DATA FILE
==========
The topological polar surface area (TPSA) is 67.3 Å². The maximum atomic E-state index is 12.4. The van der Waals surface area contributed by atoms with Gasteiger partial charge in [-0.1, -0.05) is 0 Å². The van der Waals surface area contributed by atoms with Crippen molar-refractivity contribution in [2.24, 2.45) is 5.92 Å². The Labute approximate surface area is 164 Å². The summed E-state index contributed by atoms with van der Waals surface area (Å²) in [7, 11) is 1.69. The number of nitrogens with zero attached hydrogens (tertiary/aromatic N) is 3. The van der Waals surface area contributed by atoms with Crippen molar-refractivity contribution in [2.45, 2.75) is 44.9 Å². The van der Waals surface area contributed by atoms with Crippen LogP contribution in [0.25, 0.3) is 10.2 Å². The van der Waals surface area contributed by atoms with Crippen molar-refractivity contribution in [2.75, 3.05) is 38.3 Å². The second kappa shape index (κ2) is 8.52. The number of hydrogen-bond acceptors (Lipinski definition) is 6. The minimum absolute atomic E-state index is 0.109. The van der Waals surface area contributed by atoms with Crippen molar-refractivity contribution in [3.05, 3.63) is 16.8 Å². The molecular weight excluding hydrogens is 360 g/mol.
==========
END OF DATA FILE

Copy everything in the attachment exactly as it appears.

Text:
The topological polar surface area (TPSA) is 67.3 Å². The maximum atomic E-state index is 12.4. The van der Waals surface area contributed by atoms with Gasteiger partial charge in [-0.1, -0.05) is 0 Å². The van der Waals surface area contributed by atoms with Crippen molar-refractivity contribution in [2.24, 2.45) is 5.92 Å². The Labute approximate surface area is 164 Å². The summed E-state index contributed by atoms with van der Waals surface area (Å²) in [7, 11) is 1.69. The number of nitrogens with zero attached hydrogens (tertiary/aromatic N) is 3. The van der Waals surface area contributed by atoms with Crippen molar-refractivity contribution in [2.45, 2.75) is 44.9 Å². The van der Waals surface area contributed by atoms with Crippen LogP contribution in [0.25, 0.3) is 10.2 Å². The van der Waals surface area contributed by atoms with Crippen molar-refractivity contribution in [2.75, 3.05) is 38.3 Å². The second kappa shape index (κ2) is 8.52. The number of hydrogen-bond acceptors (Lipinski definition) is 6. The minimum absolute atomic E-state index is 0.109. The van der Waals surface area contributed by atoms with Crippen molar-refractivity contribution in [3.05, 3.63) is 16.8 Å². The molecular weight excluding hydrogens is 360 g/mol.